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Sunday June 19, 2011
The HeightsAuthor: Peter HedgesPublisher: Dutton, 295 pagesReview by SHARIL DEWA
Through the minutiae of daily living, this novel explores the ‘big’ topics, like marriage and fidelity, and relationships and loyalty.
THIS is, I think, Peter Hedges’s most grown up novel, in terms of subject matter. In 1991, he dealt with coming-of-age issues in What’s Eating Gilbert Grape (made into a movie that gave Leonardo DiCaprio his breakout role in 1993) and his 1997 follow up, An Ocean In Iowa, was about a seven-year-old boy coming to terms with the collapse of his family.
In The Heights, Hedges moves firmly into adult territory as he explores the complexities of marriage, the temptations that face couples daily, and the disillusionment of expectations not met.
At the outset, Tim and Kate Welch seem to have an almost enviable marriage. He’s a history teacher in a posh private school, she’s a stay-at-home mother to two sons. Their apartment might be cramped but it’s in upmarket New York neighbourhood, Brooklyn Heights. But there are cracks that are slowly becoming apparent. As Hedges, in typical fashion, throws the reader into the minute details of the Welches’ everyday life, the creeping suspicion arises that far from being the perfect couple, Tim and Kate are only staying together for the sake of their sons.
While Kate is being bored among the Brooklyn Heights ladies who spend their time gossiping and bitching about people they barely know, Tim is trying too hard to be the cool, popular teacher.
The plot picks up when the wealthy, beautiful, and aloof Anna Brody moves into Brooklyn Heights. Kate is instantly smitten by and curious about Anna, and the longer she hangs out with the far wealthier older woman, the more she begins to question her life. Anna’s entrance coincides with a number of life changing incidents: the forced retirement of Tim’s basketball coach father due to a sexual scandal; Kate gets a lucrative job and becomes the breadwinner while Tim becomes the stay-at-home parent; and Kate’s former lover, Jeff Slade, who is now a television star, re-appears in her life.
Once this three-tiered plot takes off, the novel becomes decidedly more interesting. While the relationship between Kate and Jeff raises the spectre of predictable sexual tension, kudos is due to Hedges for providing enough twists in this part of the plot to keep us guessing.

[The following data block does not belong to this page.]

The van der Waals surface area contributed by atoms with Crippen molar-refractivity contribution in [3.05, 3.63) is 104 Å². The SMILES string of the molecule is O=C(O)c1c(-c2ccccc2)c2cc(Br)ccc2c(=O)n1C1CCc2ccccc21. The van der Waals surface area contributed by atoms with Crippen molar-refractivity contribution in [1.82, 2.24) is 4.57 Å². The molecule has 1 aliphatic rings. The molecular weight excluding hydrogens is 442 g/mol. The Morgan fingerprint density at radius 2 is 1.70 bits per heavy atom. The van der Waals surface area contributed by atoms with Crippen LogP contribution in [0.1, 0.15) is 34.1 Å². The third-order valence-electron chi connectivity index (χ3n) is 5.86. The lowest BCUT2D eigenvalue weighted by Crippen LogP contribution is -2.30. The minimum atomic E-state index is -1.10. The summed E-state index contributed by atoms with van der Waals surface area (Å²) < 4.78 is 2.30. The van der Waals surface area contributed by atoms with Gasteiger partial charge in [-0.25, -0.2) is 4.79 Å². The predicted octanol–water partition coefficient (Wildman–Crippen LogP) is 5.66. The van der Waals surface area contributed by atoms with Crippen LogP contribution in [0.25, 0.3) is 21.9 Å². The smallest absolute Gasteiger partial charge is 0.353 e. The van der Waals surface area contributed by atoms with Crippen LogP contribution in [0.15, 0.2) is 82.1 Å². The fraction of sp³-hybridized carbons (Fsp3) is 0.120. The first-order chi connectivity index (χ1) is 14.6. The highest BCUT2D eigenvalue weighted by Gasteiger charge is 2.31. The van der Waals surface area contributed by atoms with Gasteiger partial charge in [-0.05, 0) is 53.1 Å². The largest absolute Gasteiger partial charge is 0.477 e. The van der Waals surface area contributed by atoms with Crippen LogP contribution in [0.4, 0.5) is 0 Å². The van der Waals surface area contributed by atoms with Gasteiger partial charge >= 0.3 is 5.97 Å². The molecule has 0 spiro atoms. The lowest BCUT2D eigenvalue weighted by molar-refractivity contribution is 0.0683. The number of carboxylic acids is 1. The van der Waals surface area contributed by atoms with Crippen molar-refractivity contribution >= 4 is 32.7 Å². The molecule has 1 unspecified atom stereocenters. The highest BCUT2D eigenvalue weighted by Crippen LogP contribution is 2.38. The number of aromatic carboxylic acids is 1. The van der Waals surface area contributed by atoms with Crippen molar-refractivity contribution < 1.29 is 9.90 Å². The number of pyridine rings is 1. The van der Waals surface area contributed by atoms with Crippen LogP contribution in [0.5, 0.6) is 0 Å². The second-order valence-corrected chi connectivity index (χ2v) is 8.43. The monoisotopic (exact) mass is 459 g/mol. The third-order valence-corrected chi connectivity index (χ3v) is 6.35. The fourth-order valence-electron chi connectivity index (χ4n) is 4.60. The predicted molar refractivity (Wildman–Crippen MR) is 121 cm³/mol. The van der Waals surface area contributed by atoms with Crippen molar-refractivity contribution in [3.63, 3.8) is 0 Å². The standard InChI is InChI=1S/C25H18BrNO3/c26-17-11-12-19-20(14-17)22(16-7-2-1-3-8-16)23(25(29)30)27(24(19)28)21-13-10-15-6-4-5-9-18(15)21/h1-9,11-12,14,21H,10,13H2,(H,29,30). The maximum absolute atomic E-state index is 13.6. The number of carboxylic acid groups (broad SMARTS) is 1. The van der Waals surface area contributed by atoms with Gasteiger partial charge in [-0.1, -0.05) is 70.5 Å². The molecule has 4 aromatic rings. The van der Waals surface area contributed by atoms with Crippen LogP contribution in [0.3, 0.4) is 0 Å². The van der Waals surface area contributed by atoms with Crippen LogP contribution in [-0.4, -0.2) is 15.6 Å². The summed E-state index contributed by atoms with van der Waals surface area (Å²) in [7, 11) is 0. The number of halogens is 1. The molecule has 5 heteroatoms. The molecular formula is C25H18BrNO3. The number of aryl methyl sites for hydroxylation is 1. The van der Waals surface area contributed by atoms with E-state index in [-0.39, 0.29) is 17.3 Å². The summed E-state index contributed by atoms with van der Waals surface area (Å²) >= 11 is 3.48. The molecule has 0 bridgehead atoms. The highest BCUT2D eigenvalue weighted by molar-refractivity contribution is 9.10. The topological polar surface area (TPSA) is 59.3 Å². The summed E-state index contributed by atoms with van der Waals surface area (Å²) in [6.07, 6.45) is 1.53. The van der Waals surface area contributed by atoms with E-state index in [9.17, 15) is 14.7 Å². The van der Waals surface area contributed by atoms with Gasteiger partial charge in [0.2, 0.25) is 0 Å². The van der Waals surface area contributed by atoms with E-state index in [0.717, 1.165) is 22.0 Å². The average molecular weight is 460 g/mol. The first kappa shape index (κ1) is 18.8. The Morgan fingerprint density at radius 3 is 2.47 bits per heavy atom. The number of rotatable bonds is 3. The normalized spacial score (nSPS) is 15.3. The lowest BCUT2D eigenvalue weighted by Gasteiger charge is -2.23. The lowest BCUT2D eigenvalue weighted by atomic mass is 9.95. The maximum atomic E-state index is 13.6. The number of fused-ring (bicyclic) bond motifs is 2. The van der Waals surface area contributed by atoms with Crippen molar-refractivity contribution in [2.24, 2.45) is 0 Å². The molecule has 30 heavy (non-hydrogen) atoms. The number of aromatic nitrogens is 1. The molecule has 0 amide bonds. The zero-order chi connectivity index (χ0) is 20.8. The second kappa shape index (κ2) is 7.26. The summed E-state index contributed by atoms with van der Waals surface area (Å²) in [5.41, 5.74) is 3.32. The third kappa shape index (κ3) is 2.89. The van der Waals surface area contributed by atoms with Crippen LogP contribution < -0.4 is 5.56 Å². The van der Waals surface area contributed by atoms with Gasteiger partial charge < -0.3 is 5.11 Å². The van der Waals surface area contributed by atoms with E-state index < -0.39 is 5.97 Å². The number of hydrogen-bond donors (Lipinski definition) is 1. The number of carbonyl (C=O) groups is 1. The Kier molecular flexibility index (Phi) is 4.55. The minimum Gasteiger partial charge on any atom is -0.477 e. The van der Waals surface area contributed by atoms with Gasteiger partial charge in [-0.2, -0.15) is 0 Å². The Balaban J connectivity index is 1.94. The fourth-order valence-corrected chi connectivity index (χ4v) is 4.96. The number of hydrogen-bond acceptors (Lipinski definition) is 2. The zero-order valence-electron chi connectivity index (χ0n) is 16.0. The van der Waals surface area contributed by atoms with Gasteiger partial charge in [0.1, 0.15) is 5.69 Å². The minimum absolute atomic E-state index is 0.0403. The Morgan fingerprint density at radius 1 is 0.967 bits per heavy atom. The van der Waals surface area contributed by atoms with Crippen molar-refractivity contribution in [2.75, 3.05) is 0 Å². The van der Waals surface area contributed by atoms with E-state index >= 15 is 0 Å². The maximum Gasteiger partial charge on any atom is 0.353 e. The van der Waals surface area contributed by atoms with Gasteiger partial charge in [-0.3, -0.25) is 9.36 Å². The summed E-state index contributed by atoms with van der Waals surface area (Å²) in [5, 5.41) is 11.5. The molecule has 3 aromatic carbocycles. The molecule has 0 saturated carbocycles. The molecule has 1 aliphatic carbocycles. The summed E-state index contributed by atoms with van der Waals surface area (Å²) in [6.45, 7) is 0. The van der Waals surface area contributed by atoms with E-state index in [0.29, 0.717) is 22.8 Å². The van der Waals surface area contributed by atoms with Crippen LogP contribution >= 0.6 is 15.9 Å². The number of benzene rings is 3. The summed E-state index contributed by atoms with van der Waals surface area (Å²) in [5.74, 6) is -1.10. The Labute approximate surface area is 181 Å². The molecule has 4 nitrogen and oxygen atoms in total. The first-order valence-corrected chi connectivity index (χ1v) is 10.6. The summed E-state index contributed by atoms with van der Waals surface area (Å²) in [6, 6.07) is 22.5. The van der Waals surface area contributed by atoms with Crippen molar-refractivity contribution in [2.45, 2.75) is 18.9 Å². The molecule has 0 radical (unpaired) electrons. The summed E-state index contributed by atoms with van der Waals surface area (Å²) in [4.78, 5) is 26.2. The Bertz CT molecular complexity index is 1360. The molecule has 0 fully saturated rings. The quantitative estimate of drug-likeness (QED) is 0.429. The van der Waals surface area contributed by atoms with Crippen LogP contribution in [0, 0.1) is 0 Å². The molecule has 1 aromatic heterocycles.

The multi-level plot could have become a tad too busy, but Hedges keeps everything on track by keeping the dialogue sharp and witty, the chapters short, and the storyline realistic. Hedges serves up a plot that mirrors real life. He does not provide over-the-top drama for the sake of injecting tension into a storyline.
As protagonists, Tim and Kate are more anti-hero than heroic; they’re flawed, clueless, frightened, unsure of what the next chapter in their lives will bring. Though they can be exasperating at times – Kate can seem rather aloof and Tim can be annoying about his never ending thesis – readers will likely find themselves rooting for this mismatched pair.
This is Hedges’s meditation on parenthood, marriage, and family life. Despite the exploration of these “big” topics, though, The Heights is a very easy and relatively quick read. The plot keeps the pages turning and I found myself wanting to find out if the Welches’ marriage survives the fallout from Anna Brody and Jeff Slade’s entrance into their lives.
I thought the ending was headed towards being touching, but, surprisingly, it instead seems rather anti-climactic – almost distant and cold. I wonder if Hedges had actually planned this end to his delightful novel or whether it was a case of too many editors trying to push their own versions and confusing matter? You will have to decide for yourself.
Apart from that cold-ish finale, The Heights is a great read. Fans of Hedges’s work (both novels and films) will enjoy this one.
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